‘Lost perspectives and rediscovered gems’: An interview with Cloud Control’s Heidi Lenffer


Just weeks before the release of their second album Dream Cave, The Edge chats with Australian Cloud Control’s very own Heidi Lenffer about student bands, the battle to write music, their upcoming tour and Vampire Weekend eating lobster.

You formed in 2005 – is there a story behind that? And what do you feel has really changed since then?

We formed the band as a form of active escapism from my honours thesis I was writing at the time. We really formed on a whim and we had no idea what we’d started, we could never have foretold this story, we thought it would be over in five weeks and now it’s seven years later.  Our friendship is better than ever, we had a rocky period a couple of years ago when our touring cycle had ended and we felt under-pressure to write some new stuff and it wasn’t coming easily. I mean you take a big leap of faith when you move to another country for a job, let alone relocating four different families, and you’ve got to acknowledge the pressure on you to make that decision worthwhile.

What was your reaction to the world-wide response to Bliss-release? And hopes for Dream Cave?

Well, we didn’t really have expectations as it was our first release, and we didn’t know what kind of level of success our band would be capable of.  But I think we did really well in Australia, it was a real honour to receive that Australian music prize, and the money we got from that allowed us to pay a lot of rent over here. Over here it was slower cause we had to delay the release, we released it here officially a year after it had been out in Australia, and then again another six months later in America. We’re hoping that now we’ve built a little bit of a reputation, that a few more people know our name and will be more receptive to our music. I think the album is good, we were nervous that we wouldn’t write something as good, cause you never know if the song writing is just going to dry out. So to write another album that I think is even better than the first one, and that suits my tastes more, is really exciting.

What specifically do you mean by the music suiting your tastes more?

Well, when writing as four piece you have to make comprimises, so that doesn’t mean it will come out sounding exactly how you want it to sound, it’s more of a middle ground. It’s a risky way to work because it means you have to let go of what your own ideas and listen to people more. The others really liked it, it had a lot of folky elements, which is something I don’t really listen to for fun, but I prefer a more upbeat style.

Do you think with this new album it became easier to balance those conflicting softer and more upbeat elements in your music?

We’re definitely getting better at it, but I don’t think it’s ever going to be a very easy thing to balance four creative wills together at one time. It often turns into a fight, but you know a very civilised fight (laughs). It becomes a creative mash-up of ideas, lost perspectives and rediscovered gems. But I couldn’t imagine working any other way, I think you lose something if you’re a solo artist, you have no-one to battle, no-one to bat the edges of your ideas. It’s a very self-indulgent process.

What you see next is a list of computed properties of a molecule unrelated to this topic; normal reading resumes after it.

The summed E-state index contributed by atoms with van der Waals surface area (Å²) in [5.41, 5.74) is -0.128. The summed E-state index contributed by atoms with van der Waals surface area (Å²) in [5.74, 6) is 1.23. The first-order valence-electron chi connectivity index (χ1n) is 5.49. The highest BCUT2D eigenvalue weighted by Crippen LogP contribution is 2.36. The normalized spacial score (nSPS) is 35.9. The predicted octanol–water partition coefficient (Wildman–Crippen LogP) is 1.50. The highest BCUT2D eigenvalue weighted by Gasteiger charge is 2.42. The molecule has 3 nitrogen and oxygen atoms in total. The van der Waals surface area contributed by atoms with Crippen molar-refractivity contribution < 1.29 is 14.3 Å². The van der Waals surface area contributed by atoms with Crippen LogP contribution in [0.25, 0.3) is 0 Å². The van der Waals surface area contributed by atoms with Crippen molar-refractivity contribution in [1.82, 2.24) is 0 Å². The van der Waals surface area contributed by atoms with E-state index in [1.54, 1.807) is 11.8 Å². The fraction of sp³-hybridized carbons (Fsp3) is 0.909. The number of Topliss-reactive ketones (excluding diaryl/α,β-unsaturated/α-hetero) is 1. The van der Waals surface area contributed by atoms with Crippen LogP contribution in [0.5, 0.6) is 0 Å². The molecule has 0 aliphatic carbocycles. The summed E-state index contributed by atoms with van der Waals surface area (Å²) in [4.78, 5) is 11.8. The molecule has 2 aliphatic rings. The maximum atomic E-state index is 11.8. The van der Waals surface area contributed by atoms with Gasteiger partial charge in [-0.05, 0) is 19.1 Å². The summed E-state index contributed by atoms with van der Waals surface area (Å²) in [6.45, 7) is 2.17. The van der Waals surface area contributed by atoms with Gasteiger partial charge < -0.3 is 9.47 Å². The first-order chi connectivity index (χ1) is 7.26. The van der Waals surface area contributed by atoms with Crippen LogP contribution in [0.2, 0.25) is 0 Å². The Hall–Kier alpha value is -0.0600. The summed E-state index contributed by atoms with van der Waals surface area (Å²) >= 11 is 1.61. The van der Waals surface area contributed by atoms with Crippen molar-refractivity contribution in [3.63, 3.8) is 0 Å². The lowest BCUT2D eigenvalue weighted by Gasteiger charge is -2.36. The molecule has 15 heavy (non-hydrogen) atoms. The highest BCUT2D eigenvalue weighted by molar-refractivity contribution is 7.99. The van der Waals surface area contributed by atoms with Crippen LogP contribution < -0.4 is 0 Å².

Do you have any specific tactics for promoting Dream Cave?

Obviously we have an extensive touring world domination plan in play to come to fruition in September this year. I think we have a ten day UK run, and then to five or six dates throughout Europe. Also Radio 6 have been really supportive of us, they’ve already announced one of our singles and hopefully they will follow on with the others.  People just need to come to our shows, because they will have a really good time. So that’s our grand plan.

After supporting bands like Foo Fighters and Vampire Weekend, are you excited to have your own major tour this year?

Well Jeremy met Dave Grohl, he was in the fire escape actually, and that was the closest we got to them.  Vampire Weekend were really great, they had lobster on their table though which they often didn’t eat and I felt that was a very indulgent waste, you order a lobster and don’t eat it. But we all love touring, we have this system where we don’t do any work but to get on stage and play. We’re supporting the Local Natives on an extensive tour all through Europe, and they’re travelling in a sleeper van so they just fall asleep on it and drive to the next country over night, whereas we don’t have the privilege of sleeper van hire so our driving schedule is a lot more hectic.

Finally, any hopes for the future?

I hope we learn to write more frequently on tour because we toured for two and a half years after our first album and we realised we hadn’t written any more music yet. I’m hoping that writing can be an on-going process for us. I’d love to play the Royal Albert Hall, that would be amazing!



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Third-year English undergraduate, dabbles in records and video-games. Can be found trying to raise money for new games and consoles, worshiping David Bowie and reading young-adult fiction unashamedly.

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